In Uncategorized on 10/24/2011 at 18:44

Or, Withholding Without Paying Isn’t Withholding

So Mark W. May learns, in Mark W. May and Cynthia R. May, 137 T. C. 11, filed 10/24/11. Mark W. and Cynthia R., supra, gets consolidated for trial with Cynthia R. May, Petitioner, and Mark W. May, Intervenor, but Cynthia gets let out after trial on Section 6015(b) grounds, so Mark W. is the last man standing, except he’s in jail for tax fraud when the petition is filed.

Mark W. owned a 100-employee financial services firm, that he ran with an iron hand and an outstretched arm. He personally controlled all bank accounts, although he signed all checks by electronic facsimile. Anyway, Judge Goeke finds Mark W. was an officer, director, shareholder and financial czar of the firm.

Payroll checks and paystubs were generated by Paychex, an independent data processing firm and payroll preparer. Nevertheless, no matter what Paychex put on the paychecks or paystubs, Mark W. signed the checks (including his own $260,000 annual salary checks). And no matter what the withholding (FICA, Medicare, FUTA, Federal, State or municipal income taxes or whatever) was supposed to be paid, Mark W. never paid any of them. He used the money to run the business.

The forces of righteousness caught up with Mark W., and he was sent to a Federal installation in Kentucky to worthily lament his sins; the record does not state whether Mark W. actually did so.

Mark W. defends against the deficiencies in his income taxes caused by the non-remittance of the required withholding of his own salary on the grounds that Tax Court has no jurisdiction over a deficiency caused by penalties for fraud. This Judge Goeke disposes of via Rice, 1999 T.C. Mem. 65: “Section 6665 provides that ‘additions to the tax, additional amounts, and penalties * * * shall be paid upon notice and demand and shall be assessed, collected, and paid in the same manner as taxes’. A deficiency in tax is assessed, collected, and paid only after respondent makes a determination and sends a notice of that determination in accordance with section 6213, which provides for the jurisdiction of this Court. Eck v. Commissioner, 16 T.C. 511, 515 (1951), affd. per curiam 202 F.2d 750 (2d Cir. 1953). Thus, respondent, in sending a notice determining petitioner was liable for a section 6663 penalty, was complying with the law that requires him to proceed in the same manner as if there were a deficiency. ‘The statute was intended to mean * * * that where such a notice was sent, the Tax Court has jurisdiction.’ Accordingly, a statutory notice from respondent, in which no deficiency is determined, advising the taxpayer that a penalty for fraud is due, is a valid basis for jurisdiction to this Court.” 137 T.C. 11, at pp. 7-8 (emphasis by the Court). Here there is a deficiency and there is fraud, so Mark W. loses that one.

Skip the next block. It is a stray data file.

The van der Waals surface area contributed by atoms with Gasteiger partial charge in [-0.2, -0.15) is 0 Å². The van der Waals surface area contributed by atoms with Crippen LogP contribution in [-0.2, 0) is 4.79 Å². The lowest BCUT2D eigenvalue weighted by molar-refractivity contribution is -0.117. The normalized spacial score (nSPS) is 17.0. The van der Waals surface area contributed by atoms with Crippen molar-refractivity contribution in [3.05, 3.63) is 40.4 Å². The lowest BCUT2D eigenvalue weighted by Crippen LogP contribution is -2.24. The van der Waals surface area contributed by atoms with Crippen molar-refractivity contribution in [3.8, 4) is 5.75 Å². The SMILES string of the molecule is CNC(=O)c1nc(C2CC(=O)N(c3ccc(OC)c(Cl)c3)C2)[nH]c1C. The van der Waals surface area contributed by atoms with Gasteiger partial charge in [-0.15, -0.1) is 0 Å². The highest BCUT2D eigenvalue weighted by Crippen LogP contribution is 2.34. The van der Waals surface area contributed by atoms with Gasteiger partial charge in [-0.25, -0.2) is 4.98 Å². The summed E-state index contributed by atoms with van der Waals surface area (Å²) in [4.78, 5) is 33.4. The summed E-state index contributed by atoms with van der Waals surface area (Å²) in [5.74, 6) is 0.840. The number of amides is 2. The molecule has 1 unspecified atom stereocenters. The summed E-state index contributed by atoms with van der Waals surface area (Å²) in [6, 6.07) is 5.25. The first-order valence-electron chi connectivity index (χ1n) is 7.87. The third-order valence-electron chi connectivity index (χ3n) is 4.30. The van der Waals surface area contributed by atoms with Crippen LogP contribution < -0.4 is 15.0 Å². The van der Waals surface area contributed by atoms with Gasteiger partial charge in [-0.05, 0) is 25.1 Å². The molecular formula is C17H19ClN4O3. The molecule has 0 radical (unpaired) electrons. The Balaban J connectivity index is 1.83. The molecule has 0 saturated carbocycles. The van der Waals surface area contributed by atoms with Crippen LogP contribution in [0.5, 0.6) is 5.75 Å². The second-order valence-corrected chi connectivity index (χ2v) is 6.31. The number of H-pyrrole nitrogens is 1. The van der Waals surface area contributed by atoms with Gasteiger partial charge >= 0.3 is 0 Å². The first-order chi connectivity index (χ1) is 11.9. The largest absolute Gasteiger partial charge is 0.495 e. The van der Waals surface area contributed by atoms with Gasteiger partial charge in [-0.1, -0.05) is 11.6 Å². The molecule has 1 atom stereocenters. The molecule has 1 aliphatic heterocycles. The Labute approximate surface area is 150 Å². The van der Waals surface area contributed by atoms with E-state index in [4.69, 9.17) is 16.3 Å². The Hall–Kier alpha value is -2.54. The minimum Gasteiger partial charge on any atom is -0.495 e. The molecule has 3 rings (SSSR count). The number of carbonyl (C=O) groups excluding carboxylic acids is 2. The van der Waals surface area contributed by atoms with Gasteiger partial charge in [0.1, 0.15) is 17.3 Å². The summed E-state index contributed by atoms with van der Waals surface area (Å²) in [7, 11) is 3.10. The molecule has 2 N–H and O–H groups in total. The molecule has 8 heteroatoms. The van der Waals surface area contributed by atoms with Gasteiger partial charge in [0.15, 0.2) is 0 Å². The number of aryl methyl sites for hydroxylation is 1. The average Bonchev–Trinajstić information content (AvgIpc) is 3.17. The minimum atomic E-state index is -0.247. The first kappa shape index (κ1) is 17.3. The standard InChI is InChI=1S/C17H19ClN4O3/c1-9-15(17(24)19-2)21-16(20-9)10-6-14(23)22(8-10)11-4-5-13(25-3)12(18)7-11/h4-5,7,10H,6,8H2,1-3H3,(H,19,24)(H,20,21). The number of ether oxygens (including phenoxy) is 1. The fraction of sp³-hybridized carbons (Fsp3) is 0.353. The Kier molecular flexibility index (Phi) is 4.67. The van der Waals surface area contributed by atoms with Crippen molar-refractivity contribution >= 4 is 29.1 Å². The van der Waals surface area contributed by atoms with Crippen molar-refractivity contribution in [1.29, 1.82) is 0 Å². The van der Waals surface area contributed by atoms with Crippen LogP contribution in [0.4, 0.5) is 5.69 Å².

Not to be so easily squelched, Mark W. argues that the amount of withholding of the taxes due, whether or not remitted to the Treasury, is properly to be credited to the taxpayer, namely him. How’s that for chutzpah? “In support of their position, petitioners cite section 1.31-1(a), Income Tax Regs., which states in part that ‘If the tax has actually been withheld at the source, credit or refund shall be made to the recipient of the income even though such tax has not been paid over to the Government by the employer.’” 137 T. C. 11, at p. 10.

In short, having diverted the trust funds, Mark W. wants credit for the funds he stole. Ol’ Mark W. is quite a lad, but Judge Goeke isn’t buying it. “In United States v. Blanchard, 618 F.3d 562, 576 (6th Cir. 2010), the defendant owned and operated his business and withheld taxes from his own paychecks but failed to remit those withholdings to the Government. In affirming the defendant’s conviction under 18 U.S.C. sec. 287 for making a false claim for a tax refund with regard to his personal taxes, the court stated: ‘Rather than creating an overly formalistic division between the personal and official capacities of an individual operating as both employer and employee, which would permit the corporate form to serve as a shield to individual liability, we find it more consonant with the purposes of §287 to conduct a functional inquiry into whether funds due the government left the defendant’s control and so may be deemed ‘actually withheld’ from his wages. * * *” 137 T.C. 11, at pp. 10-11.

So, being functional, Judge Goeke simply reviews the facts. Mark W. ran the show, owned the corporation, signed all the checks, was the responsible person for the withholding payments, was the only person who could make the payments but didn’t, and used the diverted trust funds to run the company (and incidentally pay himself). Though technically subject to withholding, what he really did was generate a phony W-2 for himself.

At the end of the day, Mark W. has fraud penalties, but is allowed a $772 deduction for local income taxes he paid the City of Xenia, Ohio, because he had a canceled personal check.

Takeaway- Withhold means withhold and pay.

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